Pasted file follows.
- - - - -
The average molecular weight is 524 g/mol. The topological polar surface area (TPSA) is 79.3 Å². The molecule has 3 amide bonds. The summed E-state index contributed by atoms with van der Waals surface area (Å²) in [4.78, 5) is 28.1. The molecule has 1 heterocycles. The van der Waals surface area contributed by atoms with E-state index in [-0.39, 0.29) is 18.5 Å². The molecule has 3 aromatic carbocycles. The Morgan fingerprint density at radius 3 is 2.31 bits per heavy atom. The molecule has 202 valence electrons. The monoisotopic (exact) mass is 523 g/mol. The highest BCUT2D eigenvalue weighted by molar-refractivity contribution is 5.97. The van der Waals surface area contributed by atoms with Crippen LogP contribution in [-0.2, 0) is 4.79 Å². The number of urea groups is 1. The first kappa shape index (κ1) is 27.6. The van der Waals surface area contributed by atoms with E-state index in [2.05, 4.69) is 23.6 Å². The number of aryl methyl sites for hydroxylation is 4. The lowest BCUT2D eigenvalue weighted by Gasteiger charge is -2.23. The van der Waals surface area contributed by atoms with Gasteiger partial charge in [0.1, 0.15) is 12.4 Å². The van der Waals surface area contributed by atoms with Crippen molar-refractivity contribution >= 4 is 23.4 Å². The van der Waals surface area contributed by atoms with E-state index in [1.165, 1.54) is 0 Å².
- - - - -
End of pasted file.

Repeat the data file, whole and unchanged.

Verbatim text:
The average molecular weight is 524 g/mol. The topological polar surface area (TPSA) is 79.3 Å². The molecule has 3 amide bonds. The summed E-state index contributed by atoms with van der Waals surface area (Å²) in [4.78, 5) is 28.1. The molecule has 1 heterocycles. The van der Waals surface area contributed by atoms with E-state index in [-0.39, 0.29) is 18.5 Å². The molecule has 3 aromatic carbocycles. The Morgan fingerprint density at radius 3 is 2.31 bits per heavy atom. The molecule has 202 valence electrons. The monoisotopic (exact) mass is 523 g/mol. The highest BCUT2D eigenvalue weighted by molar-refractivity contribution is 5.97. The van der Waals surface area contributed by atoms with Crippen LogP contribution in [-0.2, 0) is 4.79 Å². The number of urea groups is 1. The first kappa shape index (κ1) is 27.6. The van der Waals surface area contributed by atoms with E-state index in [2.05, 4.69) is 23.6 Å². The number of aryl methyl sites for hydroxylation is 4. The lowest BCUT2D eigenvalue weighted by Gasteiger charge is -2.23. The van der Waals surface area contributed by atoms with Gasteiger partial charge in [0.1, 0.15) is 12.4 Å². The van der Waals surface area contributed by atoms with Crippen molar-refractivity contribution >= 4 is 23.4 Å². The van der Waals surface area contributed by atoms with E-state index in [1.165, 1.54) is 0 Å².